Beyond Coal, the mega-battery and how fashion is stepping up

By Nigel Topping, CEO of We Mean Business coalition

Welcome to the We Mean Business coalition Progress Report where we review the defining trends setting the agenda in the transition to the low-carbon economy. This month we look at Michael Bloomberg’s rallying cry to move Beyond Coal in a just and sustainable way, how the UK’s ‘steel city’ Sheffield got its first mega battery and the dynamic moves from some of fashion’s biggest brands to decarbonize.

Bloomberg doubles down on Beyond Coal

In the wake of the Trump administration’s decision to rescind the Clean Power Plan, Michael Bloomberg announced US$64 millions in new funding to help accelerate and manage the country’s shift away from coal. The commitment, which adds to Bloomberg Philanthropies’ previous funding in excess of US100 million, is to support the Sierra Club’s Beyond Coal campaign and other organizations with the aim of slashing the number of coal-fired power plants by two thirds by 2020.

The move also draws attention to the communities impacted by the inevitable shift away from coal power, by highlighting the need for a managed transition that demands good-paying jobs for workers who currently depend on the fossil fuel economy.

Meanwhile, commentators have been debating whether rescinding the Clean Power Plan can actually keep aging coal plants running. Amy Grace, an analyst at Bloomberg New Energy Finance, argues that the tax credits supporting wind and solar power in the US are far more important in securing the country’s clean energy future than the plan itself. The tax credits, which see strong cross-party support in states with burgeoning renewable sectors like Texas, cannot be unilaterally removed by the administration. However, they are coming under increasing attack, setting the scene for the next round in this fierce and critical debate.   

Sheffield gets a mega-battery

The rollout of mega-batteries, as a key enabling technology for widespread renewable integration, is taking several leaps forward this month. The UK’s northern city of Sheffield welcomed the introduction of a 10MW industrial-scale battery, which was launched by E.ON at its Blackburn Meadows Renewable Energy CHP Plant and has the equivalent capacity of half a million phone batteries. The Guardian pointed out that while the battery is one of the biggest in the country so far, it will soon be surpassed by two 49MW batteries, from Centrica and EDF Energy.

Meanwhile, Elon Musk looks on track to win his risky bet of installing a huge 100MW battery in Southern Australia within 100 days. The Tesla boss promised to meet the tight deadline or forfeit any payment for the project, designed to help the blackout-plagued region improve its power grid.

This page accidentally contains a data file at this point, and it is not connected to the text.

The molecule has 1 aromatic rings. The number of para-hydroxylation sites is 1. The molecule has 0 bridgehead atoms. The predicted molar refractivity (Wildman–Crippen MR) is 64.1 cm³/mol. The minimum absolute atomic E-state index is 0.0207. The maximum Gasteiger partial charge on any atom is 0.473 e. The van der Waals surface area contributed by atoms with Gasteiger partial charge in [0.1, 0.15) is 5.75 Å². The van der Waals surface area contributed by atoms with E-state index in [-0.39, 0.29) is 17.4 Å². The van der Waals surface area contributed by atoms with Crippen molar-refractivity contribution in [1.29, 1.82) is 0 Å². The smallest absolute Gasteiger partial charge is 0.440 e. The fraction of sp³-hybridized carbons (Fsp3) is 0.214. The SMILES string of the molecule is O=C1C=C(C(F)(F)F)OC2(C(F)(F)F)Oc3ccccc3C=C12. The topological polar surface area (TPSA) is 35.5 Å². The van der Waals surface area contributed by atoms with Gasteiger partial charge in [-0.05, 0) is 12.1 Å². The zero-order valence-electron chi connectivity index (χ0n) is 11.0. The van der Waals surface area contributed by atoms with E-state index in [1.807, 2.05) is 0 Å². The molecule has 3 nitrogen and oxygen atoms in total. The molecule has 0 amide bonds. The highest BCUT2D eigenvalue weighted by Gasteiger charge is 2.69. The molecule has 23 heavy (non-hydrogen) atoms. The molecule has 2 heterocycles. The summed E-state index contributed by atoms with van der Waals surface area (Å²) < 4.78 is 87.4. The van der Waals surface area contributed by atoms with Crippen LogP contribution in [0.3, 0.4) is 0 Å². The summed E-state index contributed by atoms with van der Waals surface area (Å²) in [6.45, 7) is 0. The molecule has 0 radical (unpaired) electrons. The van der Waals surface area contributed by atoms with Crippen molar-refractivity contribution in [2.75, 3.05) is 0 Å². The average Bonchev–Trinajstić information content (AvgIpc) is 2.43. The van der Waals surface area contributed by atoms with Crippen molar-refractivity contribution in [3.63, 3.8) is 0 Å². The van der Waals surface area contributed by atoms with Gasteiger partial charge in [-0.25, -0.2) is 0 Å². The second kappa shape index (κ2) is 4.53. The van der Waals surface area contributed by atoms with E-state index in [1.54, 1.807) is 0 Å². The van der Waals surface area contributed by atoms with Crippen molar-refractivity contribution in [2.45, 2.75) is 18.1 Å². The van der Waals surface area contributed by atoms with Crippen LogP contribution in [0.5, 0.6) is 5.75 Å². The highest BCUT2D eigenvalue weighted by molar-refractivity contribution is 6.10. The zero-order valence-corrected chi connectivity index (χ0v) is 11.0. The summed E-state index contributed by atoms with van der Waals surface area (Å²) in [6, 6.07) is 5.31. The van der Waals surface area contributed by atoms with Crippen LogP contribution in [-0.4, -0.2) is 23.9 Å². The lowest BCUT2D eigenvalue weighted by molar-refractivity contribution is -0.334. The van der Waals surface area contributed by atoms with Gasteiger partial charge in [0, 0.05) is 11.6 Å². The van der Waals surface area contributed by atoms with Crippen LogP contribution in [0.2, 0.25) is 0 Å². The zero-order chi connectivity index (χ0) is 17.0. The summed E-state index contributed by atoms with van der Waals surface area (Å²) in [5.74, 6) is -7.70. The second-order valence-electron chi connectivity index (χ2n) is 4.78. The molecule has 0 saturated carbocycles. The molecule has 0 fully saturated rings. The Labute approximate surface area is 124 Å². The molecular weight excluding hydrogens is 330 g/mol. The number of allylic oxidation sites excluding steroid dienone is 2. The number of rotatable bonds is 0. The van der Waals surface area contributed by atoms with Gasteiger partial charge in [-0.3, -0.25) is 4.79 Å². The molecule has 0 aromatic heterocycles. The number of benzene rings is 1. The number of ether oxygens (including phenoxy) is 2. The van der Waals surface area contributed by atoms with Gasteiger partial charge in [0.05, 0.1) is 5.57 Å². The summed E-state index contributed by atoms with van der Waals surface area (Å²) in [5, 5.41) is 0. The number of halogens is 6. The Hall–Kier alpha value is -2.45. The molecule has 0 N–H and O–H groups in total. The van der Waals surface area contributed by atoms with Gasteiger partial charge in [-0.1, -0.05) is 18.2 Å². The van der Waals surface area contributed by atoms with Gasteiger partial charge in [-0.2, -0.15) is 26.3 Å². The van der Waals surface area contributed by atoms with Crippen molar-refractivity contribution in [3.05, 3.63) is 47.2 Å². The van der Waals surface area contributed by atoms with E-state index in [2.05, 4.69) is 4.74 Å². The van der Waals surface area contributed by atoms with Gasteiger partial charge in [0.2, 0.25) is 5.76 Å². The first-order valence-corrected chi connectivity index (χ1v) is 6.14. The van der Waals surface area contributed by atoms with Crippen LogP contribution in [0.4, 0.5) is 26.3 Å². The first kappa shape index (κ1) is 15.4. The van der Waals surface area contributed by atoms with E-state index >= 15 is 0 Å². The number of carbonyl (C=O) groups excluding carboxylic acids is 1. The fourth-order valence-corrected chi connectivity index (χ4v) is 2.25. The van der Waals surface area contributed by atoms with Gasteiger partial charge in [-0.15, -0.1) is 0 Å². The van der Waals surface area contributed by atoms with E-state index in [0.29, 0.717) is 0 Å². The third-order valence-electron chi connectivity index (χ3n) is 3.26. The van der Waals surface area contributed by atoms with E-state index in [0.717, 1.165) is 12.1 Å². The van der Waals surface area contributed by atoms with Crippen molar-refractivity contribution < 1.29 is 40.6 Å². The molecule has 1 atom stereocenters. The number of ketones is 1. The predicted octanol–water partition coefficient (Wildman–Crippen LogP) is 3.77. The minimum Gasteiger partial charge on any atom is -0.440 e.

“This is a great example to the rest of the world of what can be done,” Musk said. “When this is done in just few months, it will be the largest battery installation by a factor of three.”

Sustainability in fashion

Since Climate Week NYC last month, the progressive movement coming from the apparel industry has shown no signs of stopping. As noted in the HuffPost, the industry has already come a long way from various supply-chain scandals, but the latest developments show genuine signs of progress towards sustainability.

Leading apparel companies – Levi Strauss & Co, Gap, NIKE, Guess?, Eileen Fisher and VF Corporation – have now all committed to setting a science-based target, via the Science-Based Targets initiative. They join the likes of H&M in committing to set an emission reductions goal that is in line with the level of decarbonization required to keep global temperature increase below 2 degrees.   

Meanwhile, the Sustainable Apparel Coalition has launched a campaign to get 20,000 supplier facilities on board to scale up participation in its Higg Platform sustainability index by the end of 2018.

In other news

General Motors and Ford are playing catch up with the accelerating electric vehicle (EV) rollout, with both companies unveiling plans for new electric models. GM announced plans for 20 new all-electric models before 2023, with two due to be on the market in the next 18 months. Rival Ford quickly followed with an announcement that it would add 13 electric models over the next five years, along with spending cuts for internal combustion engines.

This comes in the wake of The Climate Group’s launch of its EV100 initiative at Climate Week NYC, when ten companies committed to accelerating the transition to EVs and making electric transport the new normal by 2030.  

And Mars Chairman Stephen Badger is stepping up the company’s efforts to reduce its footprint ‘equivalent to that of a country roughly the size of Panama’. Badger described in the Washington Post how taking on action on climate is good for business and gave “a call to action for all in business to double down in support of the Paris Agreement and the sustainable-development goals.”

Last month, Mars unveiled its Sustainable in a Generation plan, leading the way by investing US$1 billion to tackle climate change, poverty in its value chain and resource scarcity.

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